I love that someone at Bethesda actually went to the trouble of finding a Nathaniel Hawthorne quote that used the word “rage” – “The fiend in his own shape is less hideous than when he rages in the breast of men.”
Maybe I’m an asshole and id Software always intended that quote to drive their latest shooter; if so I apologize, but frankly I don’t think anyone at id is that well-read. In fact I often doubt if anyone at id can read at all. They just like words with one syllable. Their next opus will probably be called Grrrr.
All that aside, the game’s out and the reviews are all over the map. Behold my impressions!
First, in Steerpike Teaches Himself Premiere, Part 2, a bit of video:[UPDATE]: I misspoke in the video, calling Tim Willits the “CEO of id Software.” This is incorrect. Willits was Lead Designer on Rage. Todd Hollenshead is id’s CEO. Apologies for the error.
All in all Rage seems good so far. It’s nothing brilliant, but it’s much more fun than Borderlands – the “open-world” shooter from which it so clearly derives inspiration. id Software went with more roleplaying and story elements than they’ve ever done before, and the result (after just an hour or so) is a very tight, fun game that should entertain you. I hope it holds up in the long run.
Many have been experiencing massive technical problems with Rage. These seem chiefly associated with Radeon cards; I can only say that – as a GeForce owner – I’ve found Rage to be more than just technically proficient. In fact, it’s technically amazing. 60FPS, period, on my machine – which isn’t ancient but could use a nice bath – is impressive, particularly given the attention to detail in Rage’s environments. Gross texture popping is the result of id Tech 5’s Megatexture system, something first innovated in Enemy Territory: Quake Wars and apparently improved here. Megatextures – without going into the technical details – have a lot of promise but also many shortcomings. I suspect the texture pops will be fixed in a patch, but Rage also lacks dynamic light, and closeups of some models display clear seaming. Beyond that, though, it looks pretty amazing – and it runs great.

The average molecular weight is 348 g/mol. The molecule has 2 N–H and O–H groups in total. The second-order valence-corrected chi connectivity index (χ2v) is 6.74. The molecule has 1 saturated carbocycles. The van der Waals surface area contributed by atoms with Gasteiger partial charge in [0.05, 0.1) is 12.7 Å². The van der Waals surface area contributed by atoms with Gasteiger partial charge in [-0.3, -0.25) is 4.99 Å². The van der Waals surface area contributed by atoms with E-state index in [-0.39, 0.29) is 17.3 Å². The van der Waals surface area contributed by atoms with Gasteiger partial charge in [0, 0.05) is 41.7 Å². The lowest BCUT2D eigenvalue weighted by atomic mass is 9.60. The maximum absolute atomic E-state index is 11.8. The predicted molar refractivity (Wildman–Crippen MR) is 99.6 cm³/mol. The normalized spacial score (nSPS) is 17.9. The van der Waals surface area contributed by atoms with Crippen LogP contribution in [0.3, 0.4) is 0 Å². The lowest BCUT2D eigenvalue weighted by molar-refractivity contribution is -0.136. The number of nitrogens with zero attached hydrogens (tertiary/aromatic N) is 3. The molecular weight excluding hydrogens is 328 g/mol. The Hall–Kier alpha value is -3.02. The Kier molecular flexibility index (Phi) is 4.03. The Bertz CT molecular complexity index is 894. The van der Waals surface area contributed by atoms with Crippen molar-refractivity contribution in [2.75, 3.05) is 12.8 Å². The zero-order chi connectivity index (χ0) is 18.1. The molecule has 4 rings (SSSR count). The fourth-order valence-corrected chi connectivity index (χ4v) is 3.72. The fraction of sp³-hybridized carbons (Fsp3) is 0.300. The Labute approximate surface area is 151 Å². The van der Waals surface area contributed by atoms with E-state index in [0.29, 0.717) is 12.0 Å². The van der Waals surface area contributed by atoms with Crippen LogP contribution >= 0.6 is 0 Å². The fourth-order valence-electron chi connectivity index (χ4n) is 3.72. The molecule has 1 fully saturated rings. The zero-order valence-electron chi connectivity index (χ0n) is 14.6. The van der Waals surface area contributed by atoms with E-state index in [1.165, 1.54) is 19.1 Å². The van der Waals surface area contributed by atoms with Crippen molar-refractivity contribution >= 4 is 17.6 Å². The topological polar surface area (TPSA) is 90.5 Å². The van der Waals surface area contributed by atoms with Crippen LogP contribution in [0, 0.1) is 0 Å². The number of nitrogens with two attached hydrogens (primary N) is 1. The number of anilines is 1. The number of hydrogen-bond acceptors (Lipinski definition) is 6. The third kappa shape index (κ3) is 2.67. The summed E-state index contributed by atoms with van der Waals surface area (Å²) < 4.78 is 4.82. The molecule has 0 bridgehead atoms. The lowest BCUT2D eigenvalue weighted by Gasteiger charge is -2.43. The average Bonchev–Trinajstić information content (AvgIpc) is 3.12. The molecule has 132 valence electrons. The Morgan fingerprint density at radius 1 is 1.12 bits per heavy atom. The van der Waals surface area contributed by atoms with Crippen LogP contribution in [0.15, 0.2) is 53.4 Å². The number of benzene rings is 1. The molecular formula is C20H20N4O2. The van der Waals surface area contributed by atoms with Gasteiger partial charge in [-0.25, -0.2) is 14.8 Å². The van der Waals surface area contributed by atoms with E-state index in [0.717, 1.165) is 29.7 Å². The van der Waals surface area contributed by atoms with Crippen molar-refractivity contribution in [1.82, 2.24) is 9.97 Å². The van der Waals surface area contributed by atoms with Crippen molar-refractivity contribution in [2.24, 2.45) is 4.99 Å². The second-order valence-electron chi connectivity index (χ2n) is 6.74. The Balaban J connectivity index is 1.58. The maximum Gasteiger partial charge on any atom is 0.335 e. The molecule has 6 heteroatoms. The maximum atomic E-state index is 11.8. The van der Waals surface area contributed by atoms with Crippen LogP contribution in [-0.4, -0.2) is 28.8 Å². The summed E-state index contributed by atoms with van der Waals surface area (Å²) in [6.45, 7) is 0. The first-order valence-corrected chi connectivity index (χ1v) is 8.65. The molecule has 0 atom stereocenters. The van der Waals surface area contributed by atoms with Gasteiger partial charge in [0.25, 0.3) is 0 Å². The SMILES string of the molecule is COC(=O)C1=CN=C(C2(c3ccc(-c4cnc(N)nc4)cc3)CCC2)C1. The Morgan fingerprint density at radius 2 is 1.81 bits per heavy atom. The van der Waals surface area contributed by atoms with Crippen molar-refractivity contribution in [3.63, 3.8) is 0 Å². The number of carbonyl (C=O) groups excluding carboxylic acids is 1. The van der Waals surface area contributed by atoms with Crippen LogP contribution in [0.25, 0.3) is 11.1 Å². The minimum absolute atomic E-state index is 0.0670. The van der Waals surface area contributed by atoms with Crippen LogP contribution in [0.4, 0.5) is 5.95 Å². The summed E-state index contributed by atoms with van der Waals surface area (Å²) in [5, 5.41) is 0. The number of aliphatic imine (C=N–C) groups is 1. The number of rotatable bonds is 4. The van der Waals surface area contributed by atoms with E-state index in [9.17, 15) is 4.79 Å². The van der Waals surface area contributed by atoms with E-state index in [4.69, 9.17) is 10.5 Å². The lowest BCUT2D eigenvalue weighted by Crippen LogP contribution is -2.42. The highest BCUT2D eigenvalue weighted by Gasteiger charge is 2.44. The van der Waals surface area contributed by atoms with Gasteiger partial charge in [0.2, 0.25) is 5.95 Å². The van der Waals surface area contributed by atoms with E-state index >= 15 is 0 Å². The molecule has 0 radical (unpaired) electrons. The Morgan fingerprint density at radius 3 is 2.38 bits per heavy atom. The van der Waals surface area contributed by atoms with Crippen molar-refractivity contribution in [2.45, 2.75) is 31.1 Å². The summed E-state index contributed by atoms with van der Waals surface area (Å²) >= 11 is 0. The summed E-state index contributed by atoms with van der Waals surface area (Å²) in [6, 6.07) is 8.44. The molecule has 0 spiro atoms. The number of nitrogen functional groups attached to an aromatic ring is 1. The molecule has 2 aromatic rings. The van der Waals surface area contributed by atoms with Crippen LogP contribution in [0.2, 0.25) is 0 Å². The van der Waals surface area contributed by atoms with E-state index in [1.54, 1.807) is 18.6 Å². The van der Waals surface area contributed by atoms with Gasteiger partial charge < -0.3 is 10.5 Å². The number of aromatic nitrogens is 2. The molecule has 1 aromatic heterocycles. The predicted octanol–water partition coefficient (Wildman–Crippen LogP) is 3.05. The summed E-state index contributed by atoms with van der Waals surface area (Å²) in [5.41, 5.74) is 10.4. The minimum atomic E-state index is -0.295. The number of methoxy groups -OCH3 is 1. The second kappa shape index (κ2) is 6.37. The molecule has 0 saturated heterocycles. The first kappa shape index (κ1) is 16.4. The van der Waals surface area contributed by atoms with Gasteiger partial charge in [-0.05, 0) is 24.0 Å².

Rage is not STALKER, something I think no one should fault it for. Its method of “guided nonlinearity” means it’s a shooter in classic id style but includes a story and enough self-prioritization that you almost feel as though your path is up to you. Mat C gave it some real props on the console side during his experience at Eurogamer Expo 2011, and if I enjoy Rage enough in single player I may just invest in a 360 copy so I can play with friends when we’re at each other’s houses. So far the game plays great solo, but I can see massive opportunities for fun with the drop-in multi.
The tightness of controls, particularly in the vehicle interface, deserve special mention. Mouse and keyboard (heck, even thumbsticks and triggers) are not optimal for vehicular control, and games have run the gamut from okay to appalling when it comes to driving. Here in Rage, the controls are as clean and tight as you could expect, which makes driving a joy rather than a chore. Shooting, too, feels incredibly optimized; there’s a kinetic link between your click and the gunshot. While some of the secondary controls are obviously optimized for a D-pad rather than a keyboard, in general Rage feels like it’s been tightened and tightened by experts in human-computer interaction.
I’m scarcely an hour into Rage, and I just lost all my saves because I had to go back in order to film the intro sequence, but here on the same day Dark Souls came out, I find myself juggling time equally between them. This one may well be worth your attention.
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